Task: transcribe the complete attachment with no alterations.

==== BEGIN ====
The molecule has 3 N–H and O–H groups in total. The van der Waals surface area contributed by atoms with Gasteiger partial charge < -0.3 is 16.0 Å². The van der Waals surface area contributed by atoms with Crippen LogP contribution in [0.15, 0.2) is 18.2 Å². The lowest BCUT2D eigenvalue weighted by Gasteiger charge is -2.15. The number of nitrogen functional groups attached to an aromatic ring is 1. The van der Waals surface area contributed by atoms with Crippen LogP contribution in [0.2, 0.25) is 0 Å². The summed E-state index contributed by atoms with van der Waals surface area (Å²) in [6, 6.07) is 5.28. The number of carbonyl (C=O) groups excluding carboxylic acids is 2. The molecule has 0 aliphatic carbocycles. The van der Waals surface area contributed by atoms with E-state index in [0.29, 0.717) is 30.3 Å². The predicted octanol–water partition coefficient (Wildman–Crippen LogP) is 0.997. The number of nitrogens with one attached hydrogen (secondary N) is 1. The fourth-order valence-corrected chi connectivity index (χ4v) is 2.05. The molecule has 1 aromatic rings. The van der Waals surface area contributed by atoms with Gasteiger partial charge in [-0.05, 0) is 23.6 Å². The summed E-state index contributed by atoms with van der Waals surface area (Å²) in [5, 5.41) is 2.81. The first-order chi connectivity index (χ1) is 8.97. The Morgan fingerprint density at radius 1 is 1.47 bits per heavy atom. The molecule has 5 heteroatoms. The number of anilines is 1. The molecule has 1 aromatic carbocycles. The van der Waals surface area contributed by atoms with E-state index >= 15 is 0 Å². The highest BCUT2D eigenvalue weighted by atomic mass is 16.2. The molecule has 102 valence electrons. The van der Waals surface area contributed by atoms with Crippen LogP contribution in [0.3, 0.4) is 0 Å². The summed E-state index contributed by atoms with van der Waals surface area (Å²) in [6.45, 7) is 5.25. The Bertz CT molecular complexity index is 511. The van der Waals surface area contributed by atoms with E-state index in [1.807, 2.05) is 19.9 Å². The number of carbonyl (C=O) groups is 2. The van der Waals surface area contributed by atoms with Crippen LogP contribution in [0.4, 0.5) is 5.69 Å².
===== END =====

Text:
The molecule has 3 N–H and O–H groups in total. The van der Waals surface area contributed by atoms with Gasteiger partial charge < -0.3 is 16.0 Å². The van der Waals surface area contributed by atoms with Crippen LogP contribution in [0.15, 0.2) is 18.2 Å². The lowest BCUT2D eigenvalue weighted by Gasteiger charge is -2.15. The number of nitrogen functional groups attached to an aromatic ring is 1. The van der Waals surface area contributed by atoms with Crippen LogP contribution in [0.2, 0.25) is 0 Å². The summed E-state index contributed by atoms with van der Waals surface area (Å²) in [6, 6.07) is 5.28. The number of carbonyl (C=O) groups excluding carboxylic acids is 2. The molecule has 0 aliphatic carbocycles. The van der Waals surface area contributed by atoms with E-state index in [0.29, 0.717) is 30.3 Å². The predicted octanol–water partition coefficient (Wildman–Crippen LogP) is 0.997. The number of nitrogens with one attached hydrogen (secondary N) is 1. The fourth-order valence-corrected chi connectivity index (χ4v) is 2.05. The molecule has 1 aromatic rings. The van der Waals surface area contributed by atoms with Gasteiger partial charge in [-0.05, 0) is 23.6 Å². The summed E-state index contributed by atoms with van der Waals surface area (Å²) in [5, 5.41) is 2.81. The first-order chi connectivity index (χ1) is 8.97. The Morgan fingerprint density at radius 1 is 1.47 bits per heavy atom. The molecule has 5 heteroatoms. The number of anilines is 1. The molecule has 1 aromatic carbocycles. The van der Waals surface area contributed by atoms with E-state index >= 15 is 0 Å². The highest BCUT2D eigenvalue weighted by atomic mass is 16.2. The molecule has 102 valence electrons. The van der Waals surface area contributed by atoms with Crippen LogP contribution in [0.3, 0.4) is 0 Å². The summed E-state index contributed by atoms with van der Waals surface area (Å²) in [6.45, 7) is 5.25. The Bertz CT molecular complexity index is 511. The van der Waals surface area contributed by atoms with E-state index in [1.807, 2.05) is 19.9 Å². The number of carbonyl (C=O) groups is 2. The van der Waals surface area contributed by atoms with Crippen LogP contribution in [0.4, 0.5) is 5.69 Å².